TYLER: What you just said seems to make sense to me. But then, also, fear can protect you too. I think there’s types of fear. I think the definition of fear has a broader spectrum than sometimes we give it credit for. There’s certain fear that can protect you from things - having a healthy fear of some things can be good - and that’s what I was trying to figure out in that song, is that sometimes fear can feel like it’s right around the corner, or something that I’m looking off to in the future, and because it can take multiple forms it’s hard to pin down exactly what it is, but I know that it’s important to try to understand. I haven’t quite figured it out, I just know that it has multiple definitions.
CDM: “I created this world / to feel some control,” you also sing in ‘Bandito’. Do you feel a power over the world you created, and the feelings and parts of yourself that live there now? Did writing the album give you the control?
TYLER: Yeah, I guess. The lyric by itself kind of feels a little cocky or confident, but really, inside of the song, it’s a moment where, if anything, it’s admitting that the majority of the time you feel like there is no control. I think that’s something special inside of creating art, and writing songs, is that you do have control of that - and that has, in a sense, filled me with a sense of purpose. And it’s been very helpful for me, and in a way was encouraging other people to do their own version of that, because I’ve found a lot of strength in building something that is mine, that I have control of in a positive way.
CDM: At a recent press conference, you explained that you kind of treat your own psyche like a map - knowing certain areas where you should/shouldn’t go, and areas you want to head towards. Do you think that the human psyche is ever-changing, and that the map is changing?
TYLER: That’s a good question. I’d like to believe that it’s changing. I think that as you experience things and as you go through life, you get more data, and you understand more about yourself. Going back to your psyche being like a house with many rooms in it, or a country with different directions and different properties and everything, you can extend out further in either direction and learn more about it. I guess a lot of what this record is talking about is that as you get older, you learn more about the different jurisdictions that certain fears and certain struggles can have over you when you’re in certain areas of your brain, and you can know to tape that off, and know, ‘Oh, I shouldn’t go over there.’ You know it exists, you don’t want to necessarily deny that it’s a part of who you are, but you also don’t have to go and visit that all the time. So trying to balance that out is the best way for me, and at the time when I was trying to work through my own stuff, I was seeing it as a map and as an actual geographic location.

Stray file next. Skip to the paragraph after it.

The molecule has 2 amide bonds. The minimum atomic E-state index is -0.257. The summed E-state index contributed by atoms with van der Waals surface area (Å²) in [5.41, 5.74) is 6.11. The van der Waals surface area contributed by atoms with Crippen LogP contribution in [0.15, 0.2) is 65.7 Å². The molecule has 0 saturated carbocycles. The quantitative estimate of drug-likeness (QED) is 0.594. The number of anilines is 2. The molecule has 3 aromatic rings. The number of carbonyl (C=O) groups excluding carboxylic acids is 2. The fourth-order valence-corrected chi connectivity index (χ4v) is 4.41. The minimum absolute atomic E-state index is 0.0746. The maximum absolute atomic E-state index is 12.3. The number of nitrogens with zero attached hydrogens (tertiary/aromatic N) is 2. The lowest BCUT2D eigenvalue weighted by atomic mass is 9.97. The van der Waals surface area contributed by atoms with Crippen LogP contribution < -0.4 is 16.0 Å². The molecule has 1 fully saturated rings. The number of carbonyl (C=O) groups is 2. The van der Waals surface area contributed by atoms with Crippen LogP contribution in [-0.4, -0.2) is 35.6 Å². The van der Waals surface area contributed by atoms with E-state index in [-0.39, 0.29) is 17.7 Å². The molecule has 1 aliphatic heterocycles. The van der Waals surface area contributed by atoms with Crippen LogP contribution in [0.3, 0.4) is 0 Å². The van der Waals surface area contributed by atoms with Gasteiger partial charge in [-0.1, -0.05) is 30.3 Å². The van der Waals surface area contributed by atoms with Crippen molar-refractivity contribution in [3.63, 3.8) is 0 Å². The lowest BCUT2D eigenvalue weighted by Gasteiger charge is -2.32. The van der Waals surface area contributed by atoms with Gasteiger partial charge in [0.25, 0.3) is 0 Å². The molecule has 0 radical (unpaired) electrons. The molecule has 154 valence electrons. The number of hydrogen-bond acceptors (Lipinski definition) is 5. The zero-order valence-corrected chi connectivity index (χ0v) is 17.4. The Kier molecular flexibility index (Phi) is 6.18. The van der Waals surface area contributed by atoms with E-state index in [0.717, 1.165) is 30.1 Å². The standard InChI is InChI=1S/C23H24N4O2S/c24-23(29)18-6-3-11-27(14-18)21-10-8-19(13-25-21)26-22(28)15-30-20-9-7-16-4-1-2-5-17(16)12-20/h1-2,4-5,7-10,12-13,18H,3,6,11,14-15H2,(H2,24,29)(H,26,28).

CDM: Tyler, can we please take a moment to appreciate Josh’s drumming on ‘The Hype’ - it’s just SO good. How often are you just in awe of Josh’s talent?
TYLER: Uhhh, the only time I’m not in awe of Josh’s drumming is when I’m eating, because I’m solely focused on that. So in between every meal is mostly when I become in awe of Josh’s drumming.
CDM: So there’s just a small gap in the awe-ness?
TYLER: Yeah a very small gap.
CDM: The bridge in ‘The Hype’ is huge-sounding. What inspired the production behind that?
TYLER: I think that song in particular, I wanted to go back to-- When I was a bit younger, maybe even in grade school, just some of the production of that song reminded me of that. But also, lyrically addressing who I was when I was a bit younger, and what I wish I would’ve heard. That song particularly is kind of talking about the difference between an internal pressure and an external pressure. A lot of the things that I write about come from wrestling with an internal pressure, but there are those external pressures of the world around us that can be addressed as well, and that song particularly addresses those in a way that-- Just an encouragement to keep going, to let things roll off your back that deserve to be put aside.
CDM: I love the line, “It might take some friends and a warmer shirt / But you don’t get thick skin without getting burnt,” in ‘The Hype’. What other aids do you recommend for protecting one’s self from getting caught up in the hype machine?
TYLER: That’s a good question. But man, hearing you say those lyrics back, those are some really good lyrics. <laughs>
JOSH: I’m personally in awe of the lyrics.
TYLER: Yeah! Why haven’t you asked Josh how much in awe he is of me? Come on.
CDM: That’s my last question, just so you know.
TYLER: Okay, we’ll hold onto it then. But I don’t know, I’d have to think about it, I feel like I have to follow up [the question] with something super poetic. I think the community in which a live show is set, or a fanbase, kind of feels like that [aid]. That place is a good place to be, especially when it’s safe and accepting, which I think that our fans are pretty incredible at creating - a safe and accepting space for people to enjoy the art that we’re making. I’m really proud of them, and look up to them in that way.
CDM: As promised, the last question is for you Josh. How often in awe of Tyler are you?
JOSH: That’s a great question. I would say it’s pretty often whenever I’m eating, I’m pretty in awe of Tyler. But I’m eating more than I'm not eating, so pretty much all the time.
TYLER: So every time I’m not eating, you’re eating?
CDM: Do you guys just have one communal food bowl, that you pass between yourselves?
TYLER: It’s a trough. <laughs> Our new record, ‘Trough’. <laughs>
Watch Twenty One Pilots’ music video for ‘Chlorine’ below…